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Harvard University

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Harvard University
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The John F. Kennedy Jr. Forum is Harvard University’s premier arena for political speech, discussion, and debate. The student union-like space at the heart of the John F. Kennedy School of Government has played host to everyone from heads of state to community groups. “The space reconfigures itself practically by the hour,” says Darren Clark, a senior project engineer at HB Communications, which recently installed new AV equipment in the three-story, open structure. “The vast range of events held there demanded a system that would accommodate a considerable amount of flexibility.” The building was recently reopened after an extensive-and intensive-renovation project. The AV system was designed by national media firm MCSi and installed by engineers from HB’s Connecticut and Waltham, MA, offices.

“It’s a difficult space,” Clark says. “The mezzanines and various corners of the interior create some interesting challenges, both acoustically and visually.” The room can be repurposed using various modular stage and podium components, as well as movable drapes and partitions. “We had to look at all the potential configurations and come up with a set of solutions that would be as flexible as the architecture,” says Ed Hondzinski, HB’s project manager. “The task was made far easier using a DSP-based system.”

The primary audio system features Eastern Acoustic Works’ Digitally Steerable Array loudspeaker systems, employing two DSA 250 fullrange boxes and two DSA 230 LF-only boxes on either side of a main plasma display. Processing for the distributed system is built around four BIAMP® AudiaFLEX units. “The Audia is really the glue that brings the audio end together,” Clark says. “It provides literally all the signal and speaker processing-EQ compression, feedback suppression, delay-and allowed us to set up a series of profiles for use with the DSA speakers. The graphic interface on the Audia software is really refreshing. You can literally just draw what you want and let the computer do the work.”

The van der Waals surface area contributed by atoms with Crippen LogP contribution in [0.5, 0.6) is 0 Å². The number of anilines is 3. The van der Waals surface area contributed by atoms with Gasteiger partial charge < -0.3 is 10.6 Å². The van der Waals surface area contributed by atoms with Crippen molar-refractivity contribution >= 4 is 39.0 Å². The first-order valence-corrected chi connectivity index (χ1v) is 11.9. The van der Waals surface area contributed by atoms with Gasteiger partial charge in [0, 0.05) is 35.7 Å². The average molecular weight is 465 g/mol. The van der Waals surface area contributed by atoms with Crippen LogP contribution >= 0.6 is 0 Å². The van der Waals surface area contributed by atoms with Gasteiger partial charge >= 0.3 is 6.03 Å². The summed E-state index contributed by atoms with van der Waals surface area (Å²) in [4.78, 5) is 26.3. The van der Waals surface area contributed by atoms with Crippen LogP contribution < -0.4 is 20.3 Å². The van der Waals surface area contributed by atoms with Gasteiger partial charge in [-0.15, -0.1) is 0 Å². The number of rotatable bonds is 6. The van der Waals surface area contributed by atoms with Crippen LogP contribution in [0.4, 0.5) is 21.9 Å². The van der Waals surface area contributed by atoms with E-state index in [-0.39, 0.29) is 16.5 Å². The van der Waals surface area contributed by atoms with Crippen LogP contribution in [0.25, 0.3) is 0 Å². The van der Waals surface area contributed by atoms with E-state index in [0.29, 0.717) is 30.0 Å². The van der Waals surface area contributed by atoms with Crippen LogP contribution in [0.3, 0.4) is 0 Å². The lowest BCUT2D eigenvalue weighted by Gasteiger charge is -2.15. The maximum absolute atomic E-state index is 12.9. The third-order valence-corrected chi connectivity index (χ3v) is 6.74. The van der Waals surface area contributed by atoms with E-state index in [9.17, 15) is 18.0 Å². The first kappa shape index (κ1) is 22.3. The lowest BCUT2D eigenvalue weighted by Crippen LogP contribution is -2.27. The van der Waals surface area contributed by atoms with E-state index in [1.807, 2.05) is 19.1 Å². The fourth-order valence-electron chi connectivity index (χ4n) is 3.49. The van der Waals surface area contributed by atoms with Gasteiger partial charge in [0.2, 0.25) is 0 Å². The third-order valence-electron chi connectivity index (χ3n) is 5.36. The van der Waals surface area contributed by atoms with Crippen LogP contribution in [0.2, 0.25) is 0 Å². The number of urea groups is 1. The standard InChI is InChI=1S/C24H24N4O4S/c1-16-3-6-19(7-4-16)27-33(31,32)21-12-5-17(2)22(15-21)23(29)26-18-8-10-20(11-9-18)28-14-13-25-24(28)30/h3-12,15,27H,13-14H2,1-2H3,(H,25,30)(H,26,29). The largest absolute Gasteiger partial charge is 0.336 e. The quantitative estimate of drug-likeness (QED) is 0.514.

Telex Safe-1000 wireless systems are supplemented by Shure MX-series podium mics with a Shure SCM268 auto mixer. Clark says the system allows two audio modes, depending on the need. “In one mode, the Shure automix runs through the Mackie 1604 mixer. In the other, the inputs are assigned to the auto mixers in the Audia,” he says.

The main video display, an existing rearprojection system, is located at the room’s focal point, visible from all three levels of the building. The projection system is augmented by a 61-inch NEC plasma unit, which performs as a confidence monitor for the presenter, as well as two supplemental Pioneer 50-inch plasmas.

A selection of eight Viewsonic VP230MB 19-inch monitors can be lowered from their perches in the ceiling via custom-built Inca motorized lifts. Two NEC 50-inch plasmas, primarily dedicated to digital signage, are located in the entryways. The system side of the video is all Extron, built around CVDA6MX distribution amplifiers and a Matrix 3200 routing switcher.

Crestron TPS-6000 and TPS-5000 series touchpanels are used for system control, with a selection of TPS-series video and data display modules as well. A Crestron Pro-2 series control processor runs the show, with a CP2E at an operator position for more I/O.

The Forum offers various means of connecting to the outside world, including streaming via a Polycom VS4000 codec and VBrick streaming encoders. Most of the Forum’s live events are offered on its website in Real Media format.

Along with the design challenges, the installation demanded flexibility from the HB crew as well. “We knew going in that we had a pretty aggressive schedule,” Hondzinski says. “The entire project had to be completed during the short summer break.”

Furthermore, it had to be completed while other renovations were being made. “It’s always a challenge coordinating with the various crews,” Hondzinski says.“We can’t open up a plasma while someone else is making sawdust. And there were several last-minute changes due to field conditions. Any time you open up the ceilings and walls in a 30- or 40-year-old building, you’re in for an adventure.”

Flexibility ruled, and the Forum’s reopening was on schedule. The renaming of the Forum to celebrate the late John F. Kennedy Jr. was marked with an emotional dedication ceremony presided over by Senator Ted Kennedy. The Forum is back in session.

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